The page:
7 September 2022 • Faculty Passavant on 2020 Police Tactics

Professor of Political Science Paul Passavant assesses the Louisville police’s protest plan during the summer of 2020 and where it ran afoul of First Amendment protections.

Professor of Political Science Paul Passavant, whose book on the policing of political protest was published last year, is one of several national experts featured in a recent Louisville Eccentric Observer (LEO) article, analyzing the emergency response plan the Louisville Metro Police implemented during demonstrations in 2020.

The LEO article includes Passavant’s observations about “‘discredited mob sociology’ that was popular among police departments suppressing dissent in the 1960s” and the ambiguity “between constitutionally allowed protest and unlawful assemblies…[that] was ‘priming officers to be aggressive’…a ‘recipe’ for First Amendment violations and escalating situations.”

Passavant says the Louisville PD’s 2020 plan “constructs or frames every exercise of First Amendment rights as potentially illegal, criminal, potentially violent, to be responded to as a civil disturbance or as a riot.”

Read the full article here.

Passavant, who joined the HWS faculty in 1997, has written extensively about free speech, the neoliberal state, protests and political violence. His most recent book, Policing Protest: The Post-Democratic State and the Figure of Black Insurrection (Duke University Press, 2021) explores political protest in the United States and how policing such events has become increasingly hostile since the late 1990s. He is also the author of No Escape: Freedom of Speech and the Paradox of Rights and, with Professor of Political Science Jodi Dean, coeditor of Empire’s New Clothes: Reading Hardt and Negri.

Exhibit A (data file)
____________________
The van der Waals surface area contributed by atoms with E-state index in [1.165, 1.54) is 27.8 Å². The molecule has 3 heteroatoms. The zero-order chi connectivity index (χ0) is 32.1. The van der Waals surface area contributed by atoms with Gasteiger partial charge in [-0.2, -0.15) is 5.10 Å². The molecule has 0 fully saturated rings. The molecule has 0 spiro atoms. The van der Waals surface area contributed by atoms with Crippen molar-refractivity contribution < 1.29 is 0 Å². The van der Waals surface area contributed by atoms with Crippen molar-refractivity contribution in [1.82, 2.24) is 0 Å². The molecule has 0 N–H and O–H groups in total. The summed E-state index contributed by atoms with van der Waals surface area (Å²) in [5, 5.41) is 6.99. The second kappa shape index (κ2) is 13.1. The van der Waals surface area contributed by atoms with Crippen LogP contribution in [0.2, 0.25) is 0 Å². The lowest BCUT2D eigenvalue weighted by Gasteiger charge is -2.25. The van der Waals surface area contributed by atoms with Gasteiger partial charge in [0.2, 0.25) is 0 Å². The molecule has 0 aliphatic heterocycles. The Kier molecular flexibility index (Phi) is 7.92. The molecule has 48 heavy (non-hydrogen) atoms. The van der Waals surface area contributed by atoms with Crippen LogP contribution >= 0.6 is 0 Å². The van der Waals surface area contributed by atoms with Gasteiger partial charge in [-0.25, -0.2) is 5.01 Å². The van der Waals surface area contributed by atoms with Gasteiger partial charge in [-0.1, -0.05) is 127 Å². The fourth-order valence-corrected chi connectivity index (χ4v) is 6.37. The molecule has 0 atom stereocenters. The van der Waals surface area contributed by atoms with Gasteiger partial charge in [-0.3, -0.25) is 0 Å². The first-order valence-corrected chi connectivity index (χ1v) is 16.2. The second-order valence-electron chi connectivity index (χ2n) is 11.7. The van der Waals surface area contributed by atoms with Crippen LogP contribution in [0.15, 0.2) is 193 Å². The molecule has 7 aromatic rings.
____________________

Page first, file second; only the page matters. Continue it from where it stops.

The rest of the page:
Passavant’s scholarship has appeared in journals such as Political Theory, Contemporary Political TheoryTheory and Event, and Law, Culture, and the Humanities, among others. He is a member of the editorial board of Polity, one of the leading journals in political science, and a member of the American Political Science Association, the Law and Society Association, and the Association for the Study of Law, Culture, and the Humanities.